"HIGH POINT, N.C., April 13, 2009 - Dr. Kirsten Li-Barber, assistant professor of psychology at High Point University, recently presented a poster entitled 'Social Profile in Children and Adolescents with Williams syndrome' at the Society for Research in Child Development Conference (SRCD) in Denver, Colo.
The purpose of her research study was to examine the social functioning of children and adolescents with Williams syndrome (WS). Although these individuals are described as having a highly outgoing and sociable personality, research has indicated that they also have difficulty maintain high-quality peer relationships.
Li-Barber administered the Social Skills Rating Scale (SSRS) to parents and teachers of children and adolescents with Williams syndrome, and compared these responses to see if there were significant patterns of social functioning that both parties agreed represented deficits in WS.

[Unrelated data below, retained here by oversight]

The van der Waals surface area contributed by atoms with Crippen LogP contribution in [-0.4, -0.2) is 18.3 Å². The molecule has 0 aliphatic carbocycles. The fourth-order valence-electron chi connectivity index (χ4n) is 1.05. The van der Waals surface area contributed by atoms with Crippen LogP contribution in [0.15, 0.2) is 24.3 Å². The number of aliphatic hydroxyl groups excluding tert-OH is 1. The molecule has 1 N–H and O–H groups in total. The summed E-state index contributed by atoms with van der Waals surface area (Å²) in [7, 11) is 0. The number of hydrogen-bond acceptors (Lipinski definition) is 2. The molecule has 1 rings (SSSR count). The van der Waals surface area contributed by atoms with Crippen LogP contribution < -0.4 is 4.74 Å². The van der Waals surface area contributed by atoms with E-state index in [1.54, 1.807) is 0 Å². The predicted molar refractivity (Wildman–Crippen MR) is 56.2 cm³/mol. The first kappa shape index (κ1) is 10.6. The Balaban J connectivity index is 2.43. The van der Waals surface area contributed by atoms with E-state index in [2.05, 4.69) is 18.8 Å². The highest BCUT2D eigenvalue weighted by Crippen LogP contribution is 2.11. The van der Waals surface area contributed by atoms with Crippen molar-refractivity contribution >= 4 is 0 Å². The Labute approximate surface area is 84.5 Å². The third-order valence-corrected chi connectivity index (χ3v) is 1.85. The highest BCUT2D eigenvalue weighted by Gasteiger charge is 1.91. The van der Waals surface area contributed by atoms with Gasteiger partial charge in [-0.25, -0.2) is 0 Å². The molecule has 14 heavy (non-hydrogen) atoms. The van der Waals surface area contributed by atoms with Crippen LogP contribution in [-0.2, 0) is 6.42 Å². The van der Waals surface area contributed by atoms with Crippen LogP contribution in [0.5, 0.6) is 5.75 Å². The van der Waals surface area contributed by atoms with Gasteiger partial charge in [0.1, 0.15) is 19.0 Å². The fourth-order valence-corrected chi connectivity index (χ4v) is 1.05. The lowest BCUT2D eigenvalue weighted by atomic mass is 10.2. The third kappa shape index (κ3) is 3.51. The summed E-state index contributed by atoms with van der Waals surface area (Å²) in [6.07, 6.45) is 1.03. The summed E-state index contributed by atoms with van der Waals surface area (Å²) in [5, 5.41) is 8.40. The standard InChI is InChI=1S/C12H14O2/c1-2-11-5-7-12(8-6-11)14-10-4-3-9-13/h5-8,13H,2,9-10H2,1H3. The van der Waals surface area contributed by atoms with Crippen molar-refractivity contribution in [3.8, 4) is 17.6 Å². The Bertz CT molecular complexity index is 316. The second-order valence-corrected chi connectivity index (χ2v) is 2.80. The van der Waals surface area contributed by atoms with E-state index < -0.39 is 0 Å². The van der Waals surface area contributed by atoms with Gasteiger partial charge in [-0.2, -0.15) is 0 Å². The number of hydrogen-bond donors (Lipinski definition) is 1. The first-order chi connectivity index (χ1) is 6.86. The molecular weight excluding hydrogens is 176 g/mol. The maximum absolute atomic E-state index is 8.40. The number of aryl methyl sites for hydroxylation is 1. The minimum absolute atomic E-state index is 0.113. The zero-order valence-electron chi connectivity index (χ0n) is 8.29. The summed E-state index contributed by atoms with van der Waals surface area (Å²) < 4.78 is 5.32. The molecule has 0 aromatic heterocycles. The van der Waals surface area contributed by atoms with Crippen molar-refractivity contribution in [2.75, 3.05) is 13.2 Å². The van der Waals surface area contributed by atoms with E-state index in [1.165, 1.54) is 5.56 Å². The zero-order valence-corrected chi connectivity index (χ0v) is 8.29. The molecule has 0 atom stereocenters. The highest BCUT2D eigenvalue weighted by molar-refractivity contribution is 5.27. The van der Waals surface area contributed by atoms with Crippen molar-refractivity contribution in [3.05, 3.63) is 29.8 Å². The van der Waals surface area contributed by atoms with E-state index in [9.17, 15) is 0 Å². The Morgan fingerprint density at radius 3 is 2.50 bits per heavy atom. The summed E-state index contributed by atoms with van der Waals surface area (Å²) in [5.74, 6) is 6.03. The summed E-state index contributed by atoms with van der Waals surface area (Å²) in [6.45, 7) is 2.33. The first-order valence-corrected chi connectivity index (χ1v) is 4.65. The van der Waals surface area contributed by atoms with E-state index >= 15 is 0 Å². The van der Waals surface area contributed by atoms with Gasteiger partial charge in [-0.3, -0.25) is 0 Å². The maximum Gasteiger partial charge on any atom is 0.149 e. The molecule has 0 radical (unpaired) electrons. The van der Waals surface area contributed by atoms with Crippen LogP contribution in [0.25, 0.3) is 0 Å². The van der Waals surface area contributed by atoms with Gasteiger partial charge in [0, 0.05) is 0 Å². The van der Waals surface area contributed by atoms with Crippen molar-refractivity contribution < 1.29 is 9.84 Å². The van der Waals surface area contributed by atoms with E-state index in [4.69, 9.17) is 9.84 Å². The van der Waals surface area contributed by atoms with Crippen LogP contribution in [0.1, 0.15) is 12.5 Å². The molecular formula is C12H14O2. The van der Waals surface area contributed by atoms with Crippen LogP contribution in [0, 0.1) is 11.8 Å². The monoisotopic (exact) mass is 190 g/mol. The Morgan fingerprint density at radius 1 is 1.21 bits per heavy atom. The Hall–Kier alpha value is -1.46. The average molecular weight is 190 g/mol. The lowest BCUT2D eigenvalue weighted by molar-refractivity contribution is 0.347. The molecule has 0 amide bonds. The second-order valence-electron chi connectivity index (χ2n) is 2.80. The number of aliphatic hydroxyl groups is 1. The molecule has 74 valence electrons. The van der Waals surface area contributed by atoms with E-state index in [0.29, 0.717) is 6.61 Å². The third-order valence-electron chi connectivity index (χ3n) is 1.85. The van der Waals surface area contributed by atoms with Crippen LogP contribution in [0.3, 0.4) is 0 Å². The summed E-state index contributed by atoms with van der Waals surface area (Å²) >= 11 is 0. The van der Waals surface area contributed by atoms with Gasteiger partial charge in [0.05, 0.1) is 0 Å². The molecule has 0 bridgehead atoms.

What she found was that although these individuals appeared to function at a social level that was significantly lower than typically developing individuals, they were still in the "normal range." She believes it could be due to the fact that the measure used is developed to assess the presence of pro-social or positive social skills behaviors as opposed to the presence of negative social behaviors. Her research leads to a better indication of what these individuals do well, as opposed to what they do not do well. "
Friday, April 17, 2009
High Point University © 2009: